Private insurance companies offer insurance protection that covers credit and wider political risks for a variety of clients, including banks, foreign investors, traders, commodities traders, and exporters and importers.
Trade credit insurance protects you against credit risks like default, insolvency, or bankruptcy.
Insurance that covers political risk protects against nonpayment due to exposure to events of political force majeure, such as acts of terror and war. It covers the possibility that payment may not be made due to foreign governments’ actions.
Trade Credit, credit and political risk insurance are all large segments of trade finance. They are in increasing demand due to the increasing number of conflicts around the world.
Trade credit is the capital provided by financiers to firms that purchase products. They do not have to pay suppliers out of their financial statements at the time of purchase. This allows the customer to have a longer repayment term, which frees up cash flow.
Credit risk is the possibility that an insured may not be able to recover the receivable because of a cause for the loss. Trade financing is an important tool for risk mitigation. Credit insurance provides insurance against non-payment by the customer for an insured event (i.e. Insolvency and contractual disputes
Similar to credit risk in that it can also prevent payment of a contract, political risk is another form of risk. It is, in its literal meaning, the risk associated with political factors, and how they might influence or prevent payment. This can include political violence, expropriation, and currency conversion.
For businesses purchasing from unstable countries, political risk insurance serves as an insurance policy. As globalization increases and other threats such as terrorism or war become more serious, it is being more popular. Investment insurance agents provide this type of protection to companies that engage in Foreign Direct Investment (FDI). These are often government-funded and coordinate with Export Credit Agencies to promote globalization. Some lenders have made it mandatory for certain countries to carry political risk insurance, due to the increased risk in the world.
Examples Of Political Risk
Discrimination And Expropriation
Governments can take companies’ shareholdings in subsidiaries or expropriate assets, either for political reasons or because they are acting quickly. Even if a government does not explicitly seize assets, it can limit a company’s ability to exercise its rights.
Sovereign states have the right to expropriate property if fair compensation has been paid. However, governments are not always willing to pay compensation. This often leaves investors and businesses powerless.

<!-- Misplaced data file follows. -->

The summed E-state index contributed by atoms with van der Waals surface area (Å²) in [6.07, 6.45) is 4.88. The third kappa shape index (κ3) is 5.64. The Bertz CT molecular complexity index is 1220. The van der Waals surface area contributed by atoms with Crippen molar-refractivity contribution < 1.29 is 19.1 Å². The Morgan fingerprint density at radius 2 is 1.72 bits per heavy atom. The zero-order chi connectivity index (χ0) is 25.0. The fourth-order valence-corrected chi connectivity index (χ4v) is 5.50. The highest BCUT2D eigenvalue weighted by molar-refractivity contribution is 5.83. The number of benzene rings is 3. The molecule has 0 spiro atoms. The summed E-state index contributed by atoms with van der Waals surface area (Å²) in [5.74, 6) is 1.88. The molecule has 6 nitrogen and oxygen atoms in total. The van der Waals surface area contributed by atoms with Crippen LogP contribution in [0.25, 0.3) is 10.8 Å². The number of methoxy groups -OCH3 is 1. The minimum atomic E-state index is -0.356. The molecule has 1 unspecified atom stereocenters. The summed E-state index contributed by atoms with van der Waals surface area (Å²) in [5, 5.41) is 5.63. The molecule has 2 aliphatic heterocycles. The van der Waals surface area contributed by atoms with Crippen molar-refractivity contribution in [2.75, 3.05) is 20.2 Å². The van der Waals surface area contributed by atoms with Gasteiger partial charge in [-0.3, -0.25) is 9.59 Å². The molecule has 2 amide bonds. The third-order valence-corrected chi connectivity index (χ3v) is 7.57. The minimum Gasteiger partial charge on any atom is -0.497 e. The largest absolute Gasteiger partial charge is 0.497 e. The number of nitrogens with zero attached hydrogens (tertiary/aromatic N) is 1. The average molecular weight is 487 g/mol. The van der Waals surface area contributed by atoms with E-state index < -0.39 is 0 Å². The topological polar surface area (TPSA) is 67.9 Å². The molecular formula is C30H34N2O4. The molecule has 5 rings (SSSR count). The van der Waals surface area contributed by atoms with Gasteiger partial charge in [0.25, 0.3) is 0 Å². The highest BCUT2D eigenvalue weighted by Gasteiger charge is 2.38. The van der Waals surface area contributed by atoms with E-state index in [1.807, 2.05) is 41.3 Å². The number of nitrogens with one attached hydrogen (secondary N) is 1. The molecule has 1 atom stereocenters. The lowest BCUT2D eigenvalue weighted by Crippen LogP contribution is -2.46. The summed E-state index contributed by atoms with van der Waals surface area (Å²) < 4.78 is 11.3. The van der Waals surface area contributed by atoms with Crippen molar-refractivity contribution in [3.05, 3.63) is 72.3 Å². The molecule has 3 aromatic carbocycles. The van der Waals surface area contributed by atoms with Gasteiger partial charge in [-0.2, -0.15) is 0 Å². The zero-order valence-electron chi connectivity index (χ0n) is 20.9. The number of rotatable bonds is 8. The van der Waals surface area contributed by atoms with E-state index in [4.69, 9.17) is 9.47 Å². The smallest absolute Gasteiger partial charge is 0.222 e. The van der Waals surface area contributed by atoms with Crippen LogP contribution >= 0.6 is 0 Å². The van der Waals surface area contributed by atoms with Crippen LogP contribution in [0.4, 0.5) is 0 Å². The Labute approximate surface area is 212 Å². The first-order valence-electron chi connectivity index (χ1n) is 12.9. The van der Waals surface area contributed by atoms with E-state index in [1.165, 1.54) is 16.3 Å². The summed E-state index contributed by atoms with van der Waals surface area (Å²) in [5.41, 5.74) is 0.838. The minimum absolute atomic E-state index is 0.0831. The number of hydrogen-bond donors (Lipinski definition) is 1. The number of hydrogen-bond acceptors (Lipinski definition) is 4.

Insurance that covers political risk is designed to protect foreign businesses from the risks of arbitrarily taken actions by the government, such as:
- Nationalization, expropriation, and Confiscation
- Selective discrimination
- Forcible divestiture
- Cancellation of licences and breaching contract
Political Violence And Forced Abandonment
For different reasons, businesses choose to expand into emerging markets. Many of these countries have nascent democracies. They are looking to expand in high-growth economies or access to material resources.
These countries might be considered politically dangerous or vulnerable to regional instability. Political violence can occur in many ways. For example, companies may be forced to leave a country because of physical danger.
Political risk insurance provides broad coverage for political violence in a world that isn’t governed by rigid rules.
Inability To Convert Or Transfer Currency
For all kinds of reasons, overseas investment is risky. Sometimes, however, cash flow can be directly at risk due to government actions. In times of crisis, governments can react to internal economic or political problems by imposing exchange control.
The business unit becomes ineligible if it is unable to send funds from overseas operations back to its home country. These funds can lose value if they are not remitted to the home country within a reasonable time frame, which could potentially impact the insured’s overall profitability.
When foreign exchange restrictions prevent remittances related to:
- Payments for shareholder loans
- Intercompany payments
- Proceeds from sale